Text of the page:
File photo of a speaker at Swadeshi Jagran Manch's national meet | @swadeshimanch | Twitter
File photo of a speaker at a meeting of the Swadeshi Jagran Manch | @swadeshimanch | Twitter
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New Delhi: In a short span of three decades, the ‘swadeshi’ ideology of the Swadeshi Jagran Manch (SJM) has come full circle. The SJM was a ‘pariah’ for policymakers in the 1990s, but its philosophy has now found reflection in the clarion call of ‘Atmanirbhar Bharat (self-reliant India)’ given by Prime Minister Narendra Modi.

It hasn’t been an easy journey for the organisation. It was set up on 22 November 1991 at Nagpur, Maharashtra, in the backdrop of India ushering in a new era of liberalisation. Dattopant Thengadi, a pracharak of the Rashtriya Swayamsevak Sangh (RSS) known for his exceptional organisational skills and intellectual prowess, played a key role in setting up the SJM.

An important voice of dissent

During the first five years, the organisation consistently took a stand against mindless globalisation in the name of liberalisation.

“However, we were not able to influence the decision-makers in power corridors as the downside of globalisation had not been experienced yet. The proponents of globalisation argued that the downside won’t happen,” said Ashwani Mahajan, co-convenor of the SJM.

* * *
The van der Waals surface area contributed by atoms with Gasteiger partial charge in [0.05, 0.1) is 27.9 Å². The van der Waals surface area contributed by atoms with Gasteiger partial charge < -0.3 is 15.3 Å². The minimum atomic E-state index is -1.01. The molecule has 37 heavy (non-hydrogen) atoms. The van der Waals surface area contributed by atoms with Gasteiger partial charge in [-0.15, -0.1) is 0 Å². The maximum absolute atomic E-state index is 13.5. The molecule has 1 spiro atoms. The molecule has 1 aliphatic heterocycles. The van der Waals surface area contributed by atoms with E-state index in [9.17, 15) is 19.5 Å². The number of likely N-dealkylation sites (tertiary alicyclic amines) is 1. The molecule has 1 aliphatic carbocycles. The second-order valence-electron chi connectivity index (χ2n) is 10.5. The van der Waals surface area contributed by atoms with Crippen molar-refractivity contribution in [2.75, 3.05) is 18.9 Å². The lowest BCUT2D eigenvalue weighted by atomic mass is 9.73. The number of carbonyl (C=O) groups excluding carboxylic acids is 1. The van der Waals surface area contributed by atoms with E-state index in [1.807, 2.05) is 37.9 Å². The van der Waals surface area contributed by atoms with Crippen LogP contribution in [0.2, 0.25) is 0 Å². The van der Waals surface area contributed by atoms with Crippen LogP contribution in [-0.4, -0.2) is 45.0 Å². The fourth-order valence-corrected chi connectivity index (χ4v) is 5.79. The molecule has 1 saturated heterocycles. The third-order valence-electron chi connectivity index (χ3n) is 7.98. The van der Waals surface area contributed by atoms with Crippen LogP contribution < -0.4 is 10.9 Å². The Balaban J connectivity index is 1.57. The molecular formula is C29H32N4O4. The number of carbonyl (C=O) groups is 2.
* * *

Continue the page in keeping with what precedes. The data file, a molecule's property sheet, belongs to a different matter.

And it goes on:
“Liberalisation and globalisation were such fascinating concepts at the time. Everyone was jumping on that bandwagon, except a few like the SJM, which could foresee the aftermath of this policy mayhem. With the passage of time, as the downside becomes more and more visible, people have started realising the logic behind our consistent stand on key issues,” he added.

By 1996, the SJM had become an important voice of dissent on economic policy. The same year, it started its monthly journal Swadeshi Patrika in two languages – English and Hindi.

“Despite not being a resource-rich organisation, we haven’t missed out on a single issue of the magazine. During Covid-19, we decided to go digital,” said Mahajan.


Also Read: Dattopant Thengadi — activist MP from RSS who shaped ‘Atmanirbhar Bharat’ idea decades ago


Vajpayee years

From 1998 to 2004, a National Democratic Alliance (NDA) government led by a Bharatiya Janata Party (BJP) leader was in power at the Centre. The SJM didn’t hold back and took on the Vajpayee government on issues like disinvestment.

Political commentators termed it a strong-arm tactic of the RSS to influence the government, which wasn’t correct. According to a number of SJM functionaries who were active during the Vajpayee era, and were on the forefront of the SJM’s assertive strategy, the problem was that the BJP was in minority during the Vajpayee government’s tenure.

Also, none of the key members of the Vajpayee government – such as Finance Minister Yashwant Sinha, External Affairs Minister Jaswant Singh and Disinvestment Minister Arun Shourie – were rooted in RSS ideology. So, the decision-making in key policy spheres didn’t adhere to the principles of ‘swadeshi’. That is the reason the SJM continued to protest on many issues. This was in line with its consistent stand on key policy issues.

UPA years

From 2004 to 2014, the country was led by the United Progressive Alliance (UPA) government under Prime Minister Manmohan Singh of the Congress.